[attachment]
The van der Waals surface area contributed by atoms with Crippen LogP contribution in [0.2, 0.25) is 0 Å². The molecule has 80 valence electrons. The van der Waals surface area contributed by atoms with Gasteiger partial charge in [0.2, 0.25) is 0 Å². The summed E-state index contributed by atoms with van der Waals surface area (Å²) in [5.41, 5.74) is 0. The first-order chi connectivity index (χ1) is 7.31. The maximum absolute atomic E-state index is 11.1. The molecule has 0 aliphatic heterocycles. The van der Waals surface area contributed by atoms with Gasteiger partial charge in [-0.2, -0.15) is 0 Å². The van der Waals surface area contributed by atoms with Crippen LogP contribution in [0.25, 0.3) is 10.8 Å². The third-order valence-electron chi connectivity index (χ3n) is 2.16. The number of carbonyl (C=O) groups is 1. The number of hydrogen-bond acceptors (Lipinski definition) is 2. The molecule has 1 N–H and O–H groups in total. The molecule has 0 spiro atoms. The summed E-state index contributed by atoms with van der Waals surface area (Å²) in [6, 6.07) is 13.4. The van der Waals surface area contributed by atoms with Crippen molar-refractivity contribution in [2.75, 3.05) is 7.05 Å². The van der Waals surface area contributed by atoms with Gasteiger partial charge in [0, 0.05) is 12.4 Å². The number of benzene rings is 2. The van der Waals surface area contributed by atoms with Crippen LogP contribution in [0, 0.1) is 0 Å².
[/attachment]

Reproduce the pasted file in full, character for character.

The van der Waals surface area contributed by atoms with Crippen LogP contribution in [0.2, 0.25) is 0 Å². The molecule has 80 valence electrons. The van der Waals surface area contributed by atoms with Gasteiger partial charge in [0.2, 0.25) is 0 Å². The summed E-state index contributed by atoms with van der Waals surface area (Å²) in [5.41, 5.74) is 0. The first-order chi connectivity index (χ1) is 7.31. The maximum absolute atomic E-state index is 11.1. The molecule has 0 aliphatic heterocycles. The van der Waals surface area contributed by atoms with Gasteiger partial charge in [-0.2, -0.15) is 0 Å². The van der Waals surface area contributed by atoms with Crippen LogP contribution in [0.25, 0.3) is 10.8 Å². The third-order valence-electron chi connectivity index (χ3n) is 2.16. The number of carbonyl (C=O) groups is 1. The number of hydrogen-bond acceptors (Lipinski definition) is 2. The molecule has 1 N–H and O–H groups in total. The molecule has 0 spiro atoms. The summed E-state index contributed by atoms with van der Waals surface area (Å²) in [6, 6.07) is 13.4. The van der Waals surface area contributed by atoms with Crippen molar-refractivity contribution in [2.75, 3.05) is 7.05 Å². The van der Waals surface area contributed by atoms with Gasteiger partial charge in [0, 0.05) is 12.4 Å². The number of benzene rings is 2. The van der Waals surface area contributed by atoms with Crippen LogP contribution in [0, 0.1) is 0 Å².